Helping Kids Find Their “Green Zone” (and Finding our Own!)

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The simple concept of red, green, and blue zones from The Yes Brain has stuck with me and is helpful to anyone who is a human being or works with them.

When Sloan Walsh did a training with our counselors a few weeks ago, she reviewed what the characteristics are of the different zones or reactive states we are in at any given time (red, green, or blue):

The Red Zone

• High anxiety

• Fight or flight

• Rage

• Extreme fear

• Deer in the headlights

• High arousal

The Green Zone

• Receptive

• Resilient

• Stable

• Calm

• Flexible

• Open

• Teachable

The Blue Zone

• Shutting down

• Depressed

• Rigid

• Faint or freeze

• Numb

Understanding what’s happening when kids respond inappropriately (outbursts, tantrums, biting, freezing, etc.) is helpful as we guide them to expand their green zone and learn how to deal with different emotions and experiences.

How to Expand Kids’ “Green Zones”

Some people (kids and adults) have a small “green zone.” Small inconveniences or interpersonal slights can send them into the “red zone” without warning.

What can you do if  your kid has a small green zone?

  1. Stay in Your Own Green Zone
    Focus on keeping yourself in your own green zone so that you can model for and support your child to get back into theirs.
  2. Connection
    Kids need to feel:
    • Safe
    • Seen
    • Soothed
    • Secure
    How can you help them feel connection? Empathize with their emotion and connect with them physically. Staying calm (stay in your green zone!), get down low on the floor, below their eye level. Offer comfort and connection (a hug, a pat on the back or shoulder).
  3. Name it to Tame it
    Acknowledge their emotion,
    “I can see that you’re angry that your screen time is over.”
    ” I can see that you’re frustrated that she wouldn’t share that toy.”
    ” I can see that you’re embarrassed you couldn’t figure out how to  climb that rock.”
    ” I can see that you’re feeling lonely because they wouldn’t let you join the game.”
    Naming the emotion they might be feeling helps tame the emotion.
  4. Redirection
    Wait until the child is back in their own green zone to talk about their inappropriate behavior or response. No learning can occur while a child is in their red or blue zone, so they will not hear or understand anything you’re saying. Connect with your child and help get them back into their green zone before you redirect their behavior.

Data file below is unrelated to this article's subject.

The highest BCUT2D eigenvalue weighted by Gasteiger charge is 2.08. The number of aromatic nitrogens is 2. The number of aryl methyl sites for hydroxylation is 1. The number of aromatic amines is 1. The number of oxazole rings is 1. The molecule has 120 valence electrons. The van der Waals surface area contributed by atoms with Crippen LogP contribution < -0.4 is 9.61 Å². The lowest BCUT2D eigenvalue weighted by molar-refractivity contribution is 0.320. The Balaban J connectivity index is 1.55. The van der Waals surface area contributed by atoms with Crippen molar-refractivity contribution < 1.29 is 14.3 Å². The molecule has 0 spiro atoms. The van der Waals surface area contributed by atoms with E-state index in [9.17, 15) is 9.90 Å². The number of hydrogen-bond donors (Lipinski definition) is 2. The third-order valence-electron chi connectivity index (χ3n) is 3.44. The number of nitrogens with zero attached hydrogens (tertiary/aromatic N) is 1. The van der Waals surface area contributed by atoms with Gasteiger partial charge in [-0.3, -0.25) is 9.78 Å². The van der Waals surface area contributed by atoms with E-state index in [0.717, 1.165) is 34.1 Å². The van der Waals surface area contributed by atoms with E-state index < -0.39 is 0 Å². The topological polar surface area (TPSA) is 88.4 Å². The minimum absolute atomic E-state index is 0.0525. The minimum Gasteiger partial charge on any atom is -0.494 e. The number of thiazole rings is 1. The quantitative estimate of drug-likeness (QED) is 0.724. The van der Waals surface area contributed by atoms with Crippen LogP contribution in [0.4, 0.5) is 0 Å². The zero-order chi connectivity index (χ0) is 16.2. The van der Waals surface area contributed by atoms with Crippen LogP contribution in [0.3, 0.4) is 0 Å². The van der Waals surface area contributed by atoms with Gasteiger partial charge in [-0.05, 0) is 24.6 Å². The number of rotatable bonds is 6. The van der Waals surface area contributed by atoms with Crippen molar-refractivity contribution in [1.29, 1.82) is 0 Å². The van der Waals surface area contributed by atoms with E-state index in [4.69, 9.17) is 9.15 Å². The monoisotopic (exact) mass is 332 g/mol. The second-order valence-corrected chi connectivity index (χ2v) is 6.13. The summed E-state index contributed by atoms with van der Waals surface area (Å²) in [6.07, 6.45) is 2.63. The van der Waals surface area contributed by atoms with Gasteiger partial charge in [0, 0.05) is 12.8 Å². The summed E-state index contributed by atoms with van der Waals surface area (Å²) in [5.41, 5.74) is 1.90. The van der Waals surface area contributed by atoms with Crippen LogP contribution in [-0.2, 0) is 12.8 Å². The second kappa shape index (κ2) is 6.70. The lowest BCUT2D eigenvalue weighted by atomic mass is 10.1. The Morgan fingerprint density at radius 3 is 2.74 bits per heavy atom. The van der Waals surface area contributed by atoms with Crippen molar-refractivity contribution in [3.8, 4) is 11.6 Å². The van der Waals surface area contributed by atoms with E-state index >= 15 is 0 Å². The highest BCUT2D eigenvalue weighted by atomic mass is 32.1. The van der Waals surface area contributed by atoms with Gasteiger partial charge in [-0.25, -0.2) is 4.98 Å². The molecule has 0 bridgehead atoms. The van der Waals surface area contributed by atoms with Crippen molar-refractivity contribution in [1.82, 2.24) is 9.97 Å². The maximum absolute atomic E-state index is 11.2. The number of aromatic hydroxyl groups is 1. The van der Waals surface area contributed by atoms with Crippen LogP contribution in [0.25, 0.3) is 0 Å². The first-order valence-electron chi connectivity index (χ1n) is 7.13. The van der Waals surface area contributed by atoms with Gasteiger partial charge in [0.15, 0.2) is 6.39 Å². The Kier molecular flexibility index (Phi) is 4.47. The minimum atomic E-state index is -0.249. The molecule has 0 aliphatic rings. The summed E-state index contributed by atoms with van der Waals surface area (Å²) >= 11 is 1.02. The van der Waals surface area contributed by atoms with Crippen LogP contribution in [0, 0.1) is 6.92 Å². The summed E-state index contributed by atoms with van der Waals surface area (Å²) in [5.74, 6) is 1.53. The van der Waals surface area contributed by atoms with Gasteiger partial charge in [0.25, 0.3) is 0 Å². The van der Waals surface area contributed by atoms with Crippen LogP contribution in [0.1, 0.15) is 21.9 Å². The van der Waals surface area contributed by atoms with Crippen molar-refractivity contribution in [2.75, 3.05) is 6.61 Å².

I’ve found it helpful to use this color language, and have found myself (several times in the past few weeks) turning to a co-worker and saying (when feeling frustration or exhaustion or some other negative emotion), “I’m feeling like I’m going into my red zone.”

Just articulating that I can feel myself moving out of my own green zone makes me feel better. By expressing it, and having a laugh about it with a friend, I can get myself back into the “green” without my red volcano erupting!

This summer, I’m going to continue reminding our staff to think about inappropriate behavior by keeping campers’ and their own zones in mind.

Our focus is using the tools we’ve learned (Staying in our Own Green Zone, Connection, Redirection, Name it to Tame it, and Redirection) to help kids get back into their green zone.

Our goal is also to help skills they need to expand their green zone and be able to respond from a “green zone” to the interpersonal challenges that will always be part of human relationships.

Thinking about children’s behavioral responses to different events and triggers provide a clue to the size of their green zone and can help us, as adult mentor, camp counselors, or parents, help them grow their green zone.

Related/Resources

The Yes Brain: How to Cultivate Courage, Curiosity, and Resilience in Your Child

Tina Payne Bryson’s Website

Mini Child Development Course (Vimeo)

Ep. 20: The Yes Brain with Tina Payne Bryson (podcast episode)

The Yes Brain (Facebook Live interview) with Tina Payne Bryson

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